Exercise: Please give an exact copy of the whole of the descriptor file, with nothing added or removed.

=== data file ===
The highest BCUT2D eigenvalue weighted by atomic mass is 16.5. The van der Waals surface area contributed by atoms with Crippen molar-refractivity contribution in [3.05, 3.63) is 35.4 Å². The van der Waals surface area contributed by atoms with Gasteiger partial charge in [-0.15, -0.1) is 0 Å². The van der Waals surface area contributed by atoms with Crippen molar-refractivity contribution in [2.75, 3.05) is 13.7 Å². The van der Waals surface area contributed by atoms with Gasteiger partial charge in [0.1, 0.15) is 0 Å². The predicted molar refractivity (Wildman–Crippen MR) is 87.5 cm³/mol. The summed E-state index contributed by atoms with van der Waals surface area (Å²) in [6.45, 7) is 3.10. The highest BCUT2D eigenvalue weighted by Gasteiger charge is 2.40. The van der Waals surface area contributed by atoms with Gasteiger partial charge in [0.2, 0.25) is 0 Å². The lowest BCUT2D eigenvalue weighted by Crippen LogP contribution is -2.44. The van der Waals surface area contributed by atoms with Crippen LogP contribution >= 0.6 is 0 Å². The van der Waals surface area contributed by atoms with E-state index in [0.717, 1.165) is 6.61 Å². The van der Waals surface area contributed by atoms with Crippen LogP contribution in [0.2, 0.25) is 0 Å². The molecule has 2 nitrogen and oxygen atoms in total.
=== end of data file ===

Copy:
The highest BCUT2D eigenvalue weighted by atomic mass is 16.5. The van der Waals surface area contributed by atoms with Crippen molar-refractivity contribution in [3.05, 3.63) is 35.4 Å². The van der Waals surface area contributed by atoms with Gasteiger partial charge in [-0.15, -0.1) is 0 Å². The van der Waals surface area contributed by atoms with Crippen molar-refractivity contribution in [2.75, 3.05) is 13.7 Å². The van der Waals surface area contributed by atoms with Gasteiger partial charge in [0.1, 0.15) is 0 Å². The predicted molar refractivity (Wildman–Crippen MR) is 87.5 cm³/mol. The summed E-state index contributed by atoms with van der Waals surface area (Å²) in [6.45, 7) is 3.10. The highest BCUT2D eigenvalue weighted by Gasteiger charge is 2.40. The van der Waals surface area contributed by atoms with Gasteiger partial charge in [0.2, 0.25) is 0 Å². The lowest BCUT2D eigenvalue weighted by Crippen LogP contribution is -2.44. The van der Waals surface area contributed by atoms with Crippen LogP contribution >= 0.6 is 0 Å². The van der Waals surface area contributed by atoms with E-state index in [0.717, 1.165) is 6.61 Å². The van der Waals surface area contributed by atoms with Crippen LogP contribution in [0.2, 0.25) is 0 Å². The molecule has 2 nitrogen and oxygen atoms in total.